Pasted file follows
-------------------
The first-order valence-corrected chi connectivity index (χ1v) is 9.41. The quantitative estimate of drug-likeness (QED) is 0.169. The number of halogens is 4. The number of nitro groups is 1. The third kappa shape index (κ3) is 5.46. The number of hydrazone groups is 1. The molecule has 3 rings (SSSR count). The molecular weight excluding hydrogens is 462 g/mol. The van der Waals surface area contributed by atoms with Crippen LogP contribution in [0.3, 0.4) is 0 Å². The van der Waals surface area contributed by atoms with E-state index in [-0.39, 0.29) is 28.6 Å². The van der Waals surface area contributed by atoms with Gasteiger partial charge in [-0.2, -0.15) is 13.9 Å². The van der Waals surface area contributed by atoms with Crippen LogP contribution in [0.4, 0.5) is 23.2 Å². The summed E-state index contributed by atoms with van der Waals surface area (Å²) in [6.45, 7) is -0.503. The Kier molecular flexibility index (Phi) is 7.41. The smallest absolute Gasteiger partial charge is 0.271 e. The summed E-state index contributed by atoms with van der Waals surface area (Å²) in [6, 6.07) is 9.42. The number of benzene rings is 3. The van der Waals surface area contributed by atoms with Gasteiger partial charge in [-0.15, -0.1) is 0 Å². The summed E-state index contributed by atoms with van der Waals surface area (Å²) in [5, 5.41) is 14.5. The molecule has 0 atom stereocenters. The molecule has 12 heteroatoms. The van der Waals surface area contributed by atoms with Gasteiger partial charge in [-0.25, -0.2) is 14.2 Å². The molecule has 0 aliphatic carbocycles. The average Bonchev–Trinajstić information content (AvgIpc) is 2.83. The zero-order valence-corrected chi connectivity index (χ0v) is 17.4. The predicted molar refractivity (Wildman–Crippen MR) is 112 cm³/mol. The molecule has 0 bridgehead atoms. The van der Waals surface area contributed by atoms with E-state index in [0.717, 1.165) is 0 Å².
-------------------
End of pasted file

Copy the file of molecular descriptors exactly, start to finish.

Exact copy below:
The first-order valence-corrected chi connectivity index (χ1v) is 9.41. The quantitative estimate of drug-likeness (QED) is 0.169. The number of halogens is 4. The number of nitro groups is 1. The third kappa shape index (κ3) is 5.46. The number of hydrazone groups is 1. The molecule has 3 rings (SSSR count). The molecular weight excluding hydrogens is 462 g/mol. The van der Waals surface area contributed by atoms with Crippen LogP contribution in [0.3, 0.4) is 0 Å². The van der Waals surface area contributed by atoms with E-state index in [-0.39, 0.29) is 28.6 Å². The van der Waals surface area contributed by atoms with Gasteiger partial charge in [-0.2, -0.15) is 13.9 Å². The van der Waals surface area contributed by atoms with Crippen LogP contribution in [0.4, 0.5) is 23.2 Å². The summed E-state index contributed by atoms with van der Waals surface area (Å²) in [6.45, 7) is -0.503. The Kier molecular flexibility index (Phi) is 7.41. The smallest absolute Gasteiger partial charge is 0.271 e. The summed E-state index contributed by atoms with van der Waals surface area (Å²) in [6, 6.07) is 9.42. The number of benzene rings is 3. The van der Waals surface area contributed by atoms with Gasteiger partial charge in [-0.15, -0.1) is 0 Å². The summed E-state index contributed by atoms with van der Waals surface area (Å²) in [5, 5.41) is 14.5. The molecule has 0 atom stereocenters. The molecule has 12 heteroatoms. The van der Waals surface area contributed by atoms with Gasteiger partial charge in [-0.25, -0.2) is 14.2 Å². The molecule has 0 aliphatic carbocycles. The average Bonchev–Trinajstić information content (AvgIpc) is 2.83. The zero-order valence-corrected chi connectivity index (χ0v) is 17.4. The predicted molar refractivity (Wildman–Crippen MR) is 112 cm³/mol. The molecule has 0 bridgehead atoms. The van der Waals surface area contributed by atoms with E-state index in [0.717, 1.165) is 0 Å².